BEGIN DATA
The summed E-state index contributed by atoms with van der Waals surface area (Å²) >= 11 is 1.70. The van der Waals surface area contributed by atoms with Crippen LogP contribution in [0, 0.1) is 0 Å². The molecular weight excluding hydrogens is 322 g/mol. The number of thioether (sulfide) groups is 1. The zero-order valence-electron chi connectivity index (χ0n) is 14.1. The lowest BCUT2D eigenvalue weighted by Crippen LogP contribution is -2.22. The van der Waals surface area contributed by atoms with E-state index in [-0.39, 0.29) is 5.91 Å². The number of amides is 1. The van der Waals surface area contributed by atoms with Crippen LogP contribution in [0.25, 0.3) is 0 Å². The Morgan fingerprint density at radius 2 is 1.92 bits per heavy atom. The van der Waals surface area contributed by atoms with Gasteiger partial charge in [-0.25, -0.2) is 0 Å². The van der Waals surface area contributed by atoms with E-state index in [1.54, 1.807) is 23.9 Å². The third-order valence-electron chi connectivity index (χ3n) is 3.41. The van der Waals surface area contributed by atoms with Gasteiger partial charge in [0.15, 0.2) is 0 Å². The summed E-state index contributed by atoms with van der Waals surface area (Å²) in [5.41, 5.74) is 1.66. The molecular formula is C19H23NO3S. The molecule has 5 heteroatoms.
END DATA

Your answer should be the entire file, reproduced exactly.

The summed E-state index contributed by atoms with van der Waals surface area (Å²) >= 11 is 1.70. The van der Waals surface area contributed by atoms with Crippen LogP contribution in [0, 0.1) is 0 Å². The molecular weight excluding hydrogens is 322 g/mol. The number of thioether (sulfide) groups is 1. The zero-order valence-electron chi connectivity index (χ0n) is 14.1. The lowest BCUT2D eigenvalue weighted by Crippen LogP contribution is -2.22. The van der Waals surface area contributed by atoms with E-state index in [-0.39, 0.29) is 5.91 Å². The number of amides is 1. The van der Waals surface area contributed by atoms with Crippen LogP contribution in [0.25, 0.3) is 0 Å². The Morgan fingerprint density at radius 2 is 1.92 bits per heavy atom. The van der Waals surface area contributed by atoms with Gasteiger partial charge in [-0.25, -0.2) is 0 Å². The van der Waals surface area contributed by atoms with E-state index in [1.54, 1.807) is 23.9 Å². The third-order valence-electron chi connectivity index (χ3n) is 3.41. The van der Waals surface area contributed by atoms with Gasteiger partial charge in [0.15, 0.2) is 0 Å². The summed E-state index contributed by atoms with van der Waals surface area (Å²) in [5.41, 5.74) is 1.66. The molecular formula is C19H23NO3S. The molecule has 5 heteroatoms.